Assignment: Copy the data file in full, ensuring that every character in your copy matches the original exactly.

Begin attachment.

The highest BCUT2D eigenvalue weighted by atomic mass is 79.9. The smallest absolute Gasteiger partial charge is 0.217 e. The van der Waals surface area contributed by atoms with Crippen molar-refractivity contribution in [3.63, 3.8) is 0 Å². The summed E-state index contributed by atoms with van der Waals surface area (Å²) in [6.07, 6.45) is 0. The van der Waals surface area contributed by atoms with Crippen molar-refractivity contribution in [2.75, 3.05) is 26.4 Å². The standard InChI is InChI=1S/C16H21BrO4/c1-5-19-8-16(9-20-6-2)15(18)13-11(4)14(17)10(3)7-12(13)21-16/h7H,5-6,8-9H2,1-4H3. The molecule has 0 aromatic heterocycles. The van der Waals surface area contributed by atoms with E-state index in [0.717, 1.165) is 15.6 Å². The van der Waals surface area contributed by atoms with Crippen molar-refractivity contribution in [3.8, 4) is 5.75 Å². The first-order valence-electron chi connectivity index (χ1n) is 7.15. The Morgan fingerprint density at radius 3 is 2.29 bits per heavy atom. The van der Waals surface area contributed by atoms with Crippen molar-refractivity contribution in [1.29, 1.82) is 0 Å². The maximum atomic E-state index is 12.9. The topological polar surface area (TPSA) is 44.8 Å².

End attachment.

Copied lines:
The highest BCUT2D eigenvalue weighted by atomic mass is 79.9. The smallest absolute Gasteiger partial charge is 0.217 e. The van der Waals surface area contributed by atoms with Crippen molar-refractivity contribution in [3.63, 3.8) is 0 Å². The summed E-state index contributed by atoms with van der Waals surface area (Å²) in [6.07, 6.45) is 0. The van der Waals surface area contributed by atoms with Crippen molar-refractivity contribution in [2.75, 3.05) is 26.4 Å². The standard InChI is InChI=1S/C16H21BrO4/c1-5-19-8-16(9-20-6-2)15(18)13-11(4)14(17)10(3)7-12(13)21-16/h7H,5-6,8-9H2,1-4H3. The molecule has 0 aromatic heterocycles. The van der Waals surface area contributed by atoms with E-state index in [0.717, 1.165) is 15.6 Å². The van der Waals surface area contributed by atoms with Crippen molar-refractivity contribution in [3.8, 4) is 5.75 Å². The first-order valence-electron chi connectivity index (χ1n) is 7.15. The Morgan fingerprint density at radius 3 is 2.29 bits per heavy atom. The van der Waals surface area contributed by atoms with Crippen molar-refractivity contribution in [1.29, 1.82) is 0 Å². The maximum atomic E-state index is 12.9. The topological polar surface area (TPSA) is 44.8 Å².